How 'hidden' visual effects are transforming television
For Vivian Connolly, it all began with E.T.
For Vivian Connolly, it all began with E.T.
As a child growing in a single parent home, Steven Spielberg's film made her "feel so much less alone".
"It was a movie that felt to me like it was made for me, and even about me. Elliott was full of self-doubt but also had an inkling he could do something great. I think I felt that way growing up."
Not only did the film resonate with Connolly, it was also a formative example of the magic screen escapism could offer - and the possibilities of what groundbreaking visual effects could achieve.
Now, as the CEO and co-founder of Phosphene, an award-winning TV and film effects company based in New York, Connolly has overseen vital VFX (an abbreviation of 'visual effects') work on everything from True Detective to Boardwalk Empire, and gripping new drama series The Looming Tower.
Of course, you may not have realised just how prevalent visual effects were in your favourite TV shows. And that's a testament to how well the likes of Connolly and her team do their jobs.
Non-VFX shows are a thing of the past
Set extensions and computer generated environments are a speciality of Phosphene, who frequently fool your eyes into thinking a period-appropriate backdrop is real.
"When we do our job right, the viewer just accepts it as a practical environment."
In short, it is Phosphene that often gets the call when a show or movie wants to recreate New York in the '70s, or beef up the surroundings of a crucial outdoor scene.
"People often don’t even realise there were effects in our shows, which is always a great compliment," says Connolly. "The challenge is that sometimes our shots disappear so seamlessly into the landscape, that people don’t realise how challenging they are!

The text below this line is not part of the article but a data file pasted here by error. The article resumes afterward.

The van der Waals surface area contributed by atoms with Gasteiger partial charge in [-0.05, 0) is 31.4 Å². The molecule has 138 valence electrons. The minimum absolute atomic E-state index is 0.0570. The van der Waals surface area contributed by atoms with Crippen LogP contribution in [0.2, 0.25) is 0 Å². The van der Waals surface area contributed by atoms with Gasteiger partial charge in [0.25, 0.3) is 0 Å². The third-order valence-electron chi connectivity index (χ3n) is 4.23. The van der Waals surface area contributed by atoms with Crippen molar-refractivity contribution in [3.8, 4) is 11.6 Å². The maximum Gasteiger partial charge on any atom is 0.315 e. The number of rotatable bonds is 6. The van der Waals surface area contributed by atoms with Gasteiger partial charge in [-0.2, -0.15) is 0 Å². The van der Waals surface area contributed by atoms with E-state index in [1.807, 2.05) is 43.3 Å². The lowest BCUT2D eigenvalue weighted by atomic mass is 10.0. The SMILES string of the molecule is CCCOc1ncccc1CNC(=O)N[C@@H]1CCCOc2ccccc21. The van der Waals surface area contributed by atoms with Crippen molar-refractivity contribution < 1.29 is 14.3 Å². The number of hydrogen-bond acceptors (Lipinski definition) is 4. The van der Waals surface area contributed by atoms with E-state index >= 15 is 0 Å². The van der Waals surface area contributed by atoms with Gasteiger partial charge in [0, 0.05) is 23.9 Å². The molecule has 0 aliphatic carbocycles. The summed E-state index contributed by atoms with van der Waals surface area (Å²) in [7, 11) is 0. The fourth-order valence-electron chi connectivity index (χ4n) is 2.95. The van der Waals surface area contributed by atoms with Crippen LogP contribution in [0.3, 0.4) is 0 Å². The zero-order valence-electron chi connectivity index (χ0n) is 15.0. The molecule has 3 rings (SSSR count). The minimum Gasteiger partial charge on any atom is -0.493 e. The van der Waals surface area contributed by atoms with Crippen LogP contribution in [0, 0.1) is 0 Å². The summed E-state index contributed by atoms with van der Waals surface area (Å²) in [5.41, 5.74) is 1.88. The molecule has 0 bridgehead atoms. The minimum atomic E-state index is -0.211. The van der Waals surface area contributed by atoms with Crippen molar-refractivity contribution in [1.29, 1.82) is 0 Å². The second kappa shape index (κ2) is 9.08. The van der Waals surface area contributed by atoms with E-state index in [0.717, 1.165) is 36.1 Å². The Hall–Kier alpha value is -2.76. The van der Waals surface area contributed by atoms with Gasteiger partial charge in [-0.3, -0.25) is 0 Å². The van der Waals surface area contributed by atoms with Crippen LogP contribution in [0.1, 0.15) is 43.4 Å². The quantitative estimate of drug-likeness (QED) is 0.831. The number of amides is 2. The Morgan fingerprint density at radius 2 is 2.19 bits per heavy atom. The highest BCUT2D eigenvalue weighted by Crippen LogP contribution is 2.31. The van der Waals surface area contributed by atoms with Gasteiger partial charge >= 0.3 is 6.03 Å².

"When you watch a superhero movie, how much work goes into it is clear to the average viewer. When we do our job right, the viewer just accepts it as a practical environment."
When Phosphene formed in 2010, Connolly and co-founder John Bair's plan was to concentrate on feature films. But the pair soon noticed that the landscape of TV was rapidly changing - and they "got on that train early" with HBO's Treme, from The Wire creator David Simon.
"There are no longer any 'non-VFX' shows," explains Connolly. "Some are more involved than others, but VFX are now part of every show. That wasn’t true when we started."
Notable films and TV shows Phosphene has worked on include Boardwalk Empire, Treme, The Get Down, Mr Robot, The Girl On The Train, The Greatest Showman, The Fault In Our Stars, The Deuce, Vinyl, A Most Violent Year, True Detective, Hostiles and The Looming Tower.
The Looming Tower: 'it took my breath away'
The "big hallucination shots" in True Detective season one are among some of Connolly's favourite work her firm has done.
More recently, Phosphene has handled all of the VFX work for acclaimed thriller series The Looming Tower, which charts the events leading up to 9/11.
"I am extremely proud of the work on The Looming Tower," says Connolly. "That is such sensitive material, and [visual effects supervisor] Aaron Raff really led the team in ensuring the work was absolutely accurate as well as photo-real. I am a lifelong New Yorker, and seeing the Twin Towers in episode nine took my breath away.
Before and after: effects firm Phosphene transforms the backdrops of shows like The Looming Tower (Photos: Phosphene)
"We did pretty much all of the effects including the embassy bombing, the USS Cole and the Twin Towers. All in, there were 335 shots across ten episodes, so it was a relatively sizeable VFX show, even though it may not always be obvious to the viewer."